Summer is well underway – we’ve broken into August now. You’ve had a heatwave (or six), you’ve had a long time to relax with the long academic year behind you now. Now’s the time to wipe the Mr. Whippy from your mouth and get yourself back into gear.
With not much more than a month left before schools and colleges start up again, you’re running out of time to make the most of your remaining freedom.
Take it from us: if you’re thinking of heading to uni, the best investment of your time is to visit as many as you can in the upcoming weeks. These can be local unis if that’s the area you want to stay in, or they can be further afield.
Once results are in on Thursday, you have four options — two if you got the grades you wanted, and two if you didn't:
If you got the grades you wanted:
Thumbs up, round of applause, pat on the back, etc. Your two options are:
We speak to hundreds, if not thousands of young people every year who start off thinking they have nothing exciting to write about themselves. No excitement factor that might make them stand out from the crowd in a CV for a job, or a uni personal statement.
How wrong they are.
Even if you’re not an Olympic medallist, a young Einstein, or the world-record holder for number of bubbles blown with a tarantula in your mouth, you can paint your years of experience in a way to make sure anyone hearing about them is left wanting more.
A great place to start? A part-time job.
You might have heard in the news lately that lots of people are talking about a thing called “unconditional offers”. In terms of UCAS applications, this means a university you have applied for has read your application and decided they like you enough to offer you a place right away, no matter the grades you get at the end of the year.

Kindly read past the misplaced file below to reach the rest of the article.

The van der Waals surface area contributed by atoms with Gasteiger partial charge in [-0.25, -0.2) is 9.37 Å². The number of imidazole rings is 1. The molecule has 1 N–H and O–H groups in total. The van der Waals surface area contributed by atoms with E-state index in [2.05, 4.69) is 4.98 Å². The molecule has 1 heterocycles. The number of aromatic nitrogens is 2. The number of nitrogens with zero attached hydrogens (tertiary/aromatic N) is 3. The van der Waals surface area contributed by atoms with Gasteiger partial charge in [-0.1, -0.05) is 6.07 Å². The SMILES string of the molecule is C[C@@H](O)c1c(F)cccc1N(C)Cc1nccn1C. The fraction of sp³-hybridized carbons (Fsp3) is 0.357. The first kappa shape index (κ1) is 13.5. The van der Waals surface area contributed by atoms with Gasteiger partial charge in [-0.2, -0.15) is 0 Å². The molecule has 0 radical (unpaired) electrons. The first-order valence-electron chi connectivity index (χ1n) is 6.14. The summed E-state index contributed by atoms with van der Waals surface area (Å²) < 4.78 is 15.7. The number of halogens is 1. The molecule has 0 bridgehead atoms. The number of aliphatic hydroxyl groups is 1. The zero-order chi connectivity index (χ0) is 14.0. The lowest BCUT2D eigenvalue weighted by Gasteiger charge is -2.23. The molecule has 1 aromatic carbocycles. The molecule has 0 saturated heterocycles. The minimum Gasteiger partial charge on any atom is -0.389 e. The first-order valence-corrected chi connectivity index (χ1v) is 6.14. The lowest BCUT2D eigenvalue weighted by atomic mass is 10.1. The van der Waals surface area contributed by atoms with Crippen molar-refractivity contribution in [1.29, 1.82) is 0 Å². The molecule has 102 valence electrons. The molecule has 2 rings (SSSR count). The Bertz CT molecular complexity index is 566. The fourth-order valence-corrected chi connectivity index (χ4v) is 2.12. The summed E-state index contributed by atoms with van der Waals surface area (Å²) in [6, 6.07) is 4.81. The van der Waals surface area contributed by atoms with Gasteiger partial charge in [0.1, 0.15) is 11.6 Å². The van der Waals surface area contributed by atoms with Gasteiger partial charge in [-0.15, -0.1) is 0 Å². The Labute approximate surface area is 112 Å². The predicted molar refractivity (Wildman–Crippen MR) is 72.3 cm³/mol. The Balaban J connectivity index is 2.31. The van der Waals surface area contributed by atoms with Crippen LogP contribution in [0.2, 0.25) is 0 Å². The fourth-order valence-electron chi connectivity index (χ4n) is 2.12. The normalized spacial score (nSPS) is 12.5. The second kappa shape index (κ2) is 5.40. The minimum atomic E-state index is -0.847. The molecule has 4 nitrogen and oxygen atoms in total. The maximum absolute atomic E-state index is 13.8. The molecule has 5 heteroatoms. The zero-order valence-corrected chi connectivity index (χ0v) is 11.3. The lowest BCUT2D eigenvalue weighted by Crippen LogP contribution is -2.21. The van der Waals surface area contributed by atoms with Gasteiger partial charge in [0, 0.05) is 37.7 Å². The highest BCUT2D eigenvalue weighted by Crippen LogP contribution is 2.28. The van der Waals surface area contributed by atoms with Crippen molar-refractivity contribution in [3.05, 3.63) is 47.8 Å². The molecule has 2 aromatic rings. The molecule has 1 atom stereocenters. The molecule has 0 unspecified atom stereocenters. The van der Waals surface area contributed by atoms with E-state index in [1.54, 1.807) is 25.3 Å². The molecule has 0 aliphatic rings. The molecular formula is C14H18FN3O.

Beware though, the word “unconditional” might be misleading.
In this sense, an unconditional offer might be (ironically) on the condition that you make the university in question your firm choice, essentially ditching all of your other options. If you’re the type to like a sure-bet, who maybe doesn’t perform their best under exam stress and who would really be happier all-round to know they have a guaranteed university place waiting for them, this could be a really great thing.
But it is absolutely not the best option for everyone. Listen to us when we say: do not feel pressured into making a university your firm choice. By anyone.
Do you know your bops from your balls? Or your CATS from your CUKAS?
Heading into the world of higher education can be like learning a new language – there's more jargon than you can shake a soc at. That's why we've created this handy glossary of all the weird and wonderful terms academics like to use. Let Push be your guide.
You'll need us. Honestly, it's a jungle out there.
If your plans don't involve uni visits and UCAS forms, there's still loads to do over the Summer to make yourself more employable.
If you don't have any work experience, it can be tough to get your first permanent job. But summer jobs, well, they're easier to get and then, ta-da, you've banked some experience and some cash for later.